Although skills-based hiring is less prominent when recruiting for senior appointments like C-suite executives, it’s becoming more popular for increasing diversity in an organization. And many companies, in addition to their diversity and inclusion initiatives, want more diverse top-down representation

In fact, of the 2,736 employers we surveyed, 76.8% said their company goals included increasing diversity.

Skills-based hiring can make a big impact on leadership roles and senior appointments within a business by giving you access to more diverse candidate pools that are typically overlooked. These include women, people of color, and people with disabilities. 

It’s also likely to go hand in hand with unconscious bias training, data collection, and any other bias-reducing initiative. In our report, an astonishing 91.1% of businesses using skills-based hiring saw an increase in workplace diversity.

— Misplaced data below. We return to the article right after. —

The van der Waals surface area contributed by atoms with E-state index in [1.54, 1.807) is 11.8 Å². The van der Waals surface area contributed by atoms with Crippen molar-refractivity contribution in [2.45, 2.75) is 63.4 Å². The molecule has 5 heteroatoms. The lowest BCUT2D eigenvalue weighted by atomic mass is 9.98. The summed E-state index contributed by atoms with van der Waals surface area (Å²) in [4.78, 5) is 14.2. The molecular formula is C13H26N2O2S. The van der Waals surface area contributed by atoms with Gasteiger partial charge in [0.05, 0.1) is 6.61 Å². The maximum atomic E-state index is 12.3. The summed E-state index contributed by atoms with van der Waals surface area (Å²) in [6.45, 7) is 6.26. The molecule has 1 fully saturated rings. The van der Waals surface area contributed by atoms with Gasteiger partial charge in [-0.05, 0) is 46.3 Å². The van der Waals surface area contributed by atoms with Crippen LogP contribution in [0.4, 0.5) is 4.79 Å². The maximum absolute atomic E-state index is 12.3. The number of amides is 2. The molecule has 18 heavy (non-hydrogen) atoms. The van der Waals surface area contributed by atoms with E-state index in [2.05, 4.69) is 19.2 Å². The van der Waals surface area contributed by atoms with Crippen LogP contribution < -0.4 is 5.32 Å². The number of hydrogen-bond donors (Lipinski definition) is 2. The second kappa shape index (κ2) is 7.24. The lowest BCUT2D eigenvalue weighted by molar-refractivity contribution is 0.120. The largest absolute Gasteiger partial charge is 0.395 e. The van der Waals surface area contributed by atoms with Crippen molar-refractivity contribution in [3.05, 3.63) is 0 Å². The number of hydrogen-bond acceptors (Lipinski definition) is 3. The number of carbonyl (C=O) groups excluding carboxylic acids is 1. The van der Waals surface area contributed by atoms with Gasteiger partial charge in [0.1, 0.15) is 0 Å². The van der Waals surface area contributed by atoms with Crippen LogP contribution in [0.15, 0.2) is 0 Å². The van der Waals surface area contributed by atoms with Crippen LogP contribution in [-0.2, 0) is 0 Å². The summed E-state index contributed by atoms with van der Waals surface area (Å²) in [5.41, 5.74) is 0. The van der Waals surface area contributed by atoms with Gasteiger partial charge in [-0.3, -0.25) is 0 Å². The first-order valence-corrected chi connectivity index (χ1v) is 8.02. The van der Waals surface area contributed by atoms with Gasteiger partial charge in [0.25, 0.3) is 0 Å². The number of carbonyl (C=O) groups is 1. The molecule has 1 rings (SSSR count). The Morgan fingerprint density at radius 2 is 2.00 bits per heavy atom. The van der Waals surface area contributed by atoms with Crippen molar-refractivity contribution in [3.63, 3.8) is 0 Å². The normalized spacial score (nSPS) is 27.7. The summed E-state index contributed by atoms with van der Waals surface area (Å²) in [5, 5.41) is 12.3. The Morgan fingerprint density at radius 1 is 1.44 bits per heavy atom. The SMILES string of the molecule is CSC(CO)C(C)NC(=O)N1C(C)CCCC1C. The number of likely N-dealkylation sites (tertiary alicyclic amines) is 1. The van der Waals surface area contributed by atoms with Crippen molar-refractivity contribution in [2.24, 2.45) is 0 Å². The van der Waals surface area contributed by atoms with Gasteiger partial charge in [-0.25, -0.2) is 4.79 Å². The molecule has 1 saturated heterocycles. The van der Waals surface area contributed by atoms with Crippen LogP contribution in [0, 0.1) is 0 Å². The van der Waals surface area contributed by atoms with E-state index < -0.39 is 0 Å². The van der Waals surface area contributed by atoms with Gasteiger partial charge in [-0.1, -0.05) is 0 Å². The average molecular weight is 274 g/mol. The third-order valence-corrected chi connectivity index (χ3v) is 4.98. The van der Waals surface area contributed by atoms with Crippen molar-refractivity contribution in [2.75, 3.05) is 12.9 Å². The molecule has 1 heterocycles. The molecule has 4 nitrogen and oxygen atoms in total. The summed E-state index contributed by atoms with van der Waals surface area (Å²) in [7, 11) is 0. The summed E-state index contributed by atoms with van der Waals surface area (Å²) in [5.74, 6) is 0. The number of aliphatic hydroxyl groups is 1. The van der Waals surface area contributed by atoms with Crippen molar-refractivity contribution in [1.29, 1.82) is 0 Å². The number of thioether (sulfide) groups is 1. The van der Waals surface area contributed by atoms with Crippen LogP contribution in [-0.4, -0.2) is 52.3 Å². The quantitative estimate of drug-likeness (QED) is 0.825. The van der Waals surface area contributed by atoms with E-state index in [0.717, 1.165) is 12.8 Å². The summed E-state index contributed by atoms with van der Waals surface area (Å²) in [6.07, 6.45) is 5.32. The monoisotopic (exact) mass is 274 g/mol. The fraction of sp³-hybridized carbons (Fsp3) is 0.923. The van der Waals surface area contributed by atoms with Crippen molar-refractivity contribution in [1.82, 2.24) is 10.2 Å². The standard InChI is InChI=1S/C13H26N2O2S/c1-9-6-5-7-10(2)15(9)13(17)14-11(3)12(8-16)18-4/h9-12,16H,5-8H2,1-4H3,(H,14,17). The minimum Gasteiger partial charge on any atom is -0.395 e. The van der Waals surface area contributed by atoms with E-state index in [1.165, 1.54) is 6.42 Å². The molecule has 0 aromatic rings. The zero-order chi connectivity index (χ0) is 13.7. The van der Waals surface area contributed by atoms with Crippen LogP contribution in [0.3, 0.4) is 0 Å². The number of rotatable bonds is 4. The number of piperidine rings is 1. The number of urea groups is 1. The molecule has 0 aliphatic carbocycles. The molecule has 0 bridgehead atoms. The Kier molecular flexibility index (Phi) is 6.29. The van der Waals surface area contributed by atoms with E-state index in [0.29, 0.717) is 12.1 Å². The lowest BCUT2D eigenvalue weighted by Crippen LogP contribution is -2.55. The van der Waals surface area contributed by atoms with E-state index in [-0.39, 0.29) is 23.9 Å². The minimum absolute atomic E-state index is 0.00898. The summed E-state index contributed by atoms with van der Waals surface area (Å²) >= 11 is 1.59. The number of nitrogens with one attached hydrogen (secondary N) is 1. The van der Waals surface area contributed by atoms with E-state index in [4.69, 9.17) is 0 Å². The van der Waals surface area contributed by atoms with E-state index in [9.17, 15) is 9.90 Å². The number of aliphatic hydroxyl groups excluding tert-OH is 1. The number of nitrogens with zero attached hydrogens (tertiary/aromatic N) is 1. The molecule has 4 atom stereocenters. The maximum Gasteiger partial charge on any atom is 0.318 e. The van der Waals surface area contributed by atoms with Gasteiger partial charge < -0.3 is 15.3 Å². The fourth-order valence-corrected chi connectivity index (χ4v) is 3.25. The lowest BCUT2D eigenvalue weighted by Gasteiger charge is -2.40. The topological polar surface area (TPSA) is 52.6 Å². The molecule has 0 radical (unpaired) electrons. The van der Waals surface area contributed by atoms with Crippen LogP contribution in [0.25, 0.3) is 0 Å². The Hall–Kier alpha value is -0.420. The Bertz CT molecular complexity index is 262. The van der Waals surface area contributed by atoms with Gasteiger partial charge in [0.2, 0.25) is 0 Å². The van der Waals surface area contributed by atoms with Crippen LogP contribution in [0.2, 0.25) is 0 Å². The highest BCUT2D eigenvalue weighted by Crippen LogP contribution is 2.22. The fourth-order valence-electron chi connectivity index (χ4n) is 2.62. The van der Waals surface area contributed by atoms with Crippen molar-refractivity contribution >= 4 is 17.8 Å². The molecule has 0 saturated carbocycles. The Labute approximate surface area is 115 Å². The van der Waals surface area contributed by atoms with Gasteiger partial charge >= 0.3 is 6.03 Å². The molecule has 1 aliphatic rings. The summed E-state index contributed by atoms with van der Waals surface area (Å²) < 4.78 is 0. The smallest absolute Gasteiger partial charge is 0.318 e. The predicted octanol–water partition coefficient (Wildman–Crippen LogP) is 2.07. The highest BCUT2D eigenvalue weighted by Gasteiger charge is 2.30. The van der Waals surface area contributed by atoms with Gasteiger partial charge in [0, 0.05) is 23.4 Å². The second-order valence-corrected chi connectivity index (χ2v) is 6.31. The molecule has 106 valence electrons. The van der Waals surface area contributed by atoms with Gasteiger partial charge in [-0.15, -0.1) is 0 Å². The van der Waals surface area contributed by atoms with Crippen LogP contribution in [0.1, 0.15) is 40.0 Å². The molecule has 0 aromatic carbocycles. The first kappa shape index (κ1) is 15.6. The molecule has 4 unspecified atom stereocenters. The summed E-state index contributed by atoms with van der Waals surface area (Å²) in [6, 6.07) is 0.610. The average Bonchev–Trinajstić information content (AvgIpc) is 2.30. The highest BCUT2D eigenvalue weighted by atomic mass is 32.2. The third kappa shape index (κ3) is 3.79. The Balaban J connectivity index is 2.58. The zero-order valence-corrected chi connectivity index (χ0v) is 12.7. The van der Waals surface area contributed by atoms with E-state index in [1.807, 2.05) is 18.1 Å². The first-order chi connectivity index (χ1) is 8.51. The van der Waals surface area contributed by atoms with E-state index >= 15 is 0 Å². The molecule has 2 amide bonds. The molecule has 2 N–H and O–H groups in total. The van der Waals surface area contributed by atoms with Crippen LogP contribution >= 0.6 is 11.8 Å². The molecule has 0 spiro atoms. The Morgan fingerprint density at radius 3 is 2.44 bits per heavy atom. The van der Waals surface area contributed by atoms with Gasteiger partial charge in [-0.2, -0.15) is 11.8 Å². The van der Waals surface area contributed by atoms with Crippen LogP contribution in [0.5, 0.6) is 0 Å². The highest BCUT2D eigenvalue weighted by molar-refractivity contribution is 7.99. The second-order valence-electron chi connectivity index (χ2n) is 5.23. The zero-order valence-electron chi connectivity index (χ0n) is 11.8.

And by narrowing your shortlist based on candidates’ experience and applied skills instead of their background, you limit employee turnover. At higher levels, this can have lasting positive effects on the structure and success of your organization. 

Here are some ideas for skills-based tests when hiring senior executives: 

Since skills-based hiring helps create a more diverse workforce, it can also bring top-down visibility and inclusion to otherwise all-White, all-able-bodied, or all-male positions. But how does skills-based hiring work in retail? 

6. Retail roles

Traditionally, landing a job in retail requires a strong resume that describes past retail experience without much emphasis on prior education. It’s uncommon to see skills-based hiring in retail, especially since most retailers use outdated applicant tracking software that bases a candidate’s success on their references rather than skills. 

But skills-based hiring is on the rise in retail because of Covid-19 and the lasting shortage of frontline workers like shop assistants. Faced with staff shortages, many employers have no alternative but to find new ways of sourcing skilled candidates. 

However, adopting skills-based hiring can be challenging for roles that have traditionally valued experience or resumes over skills. This leaves employers with a sizable gray area regarding exactly what skills they’re looking for. 

Yet being successful in retail involves a range of hard and soft skills — like IT skills, communication, and conflict resolution — which can all be tested and quantified. You can then use these as new markers of candidate performance and success.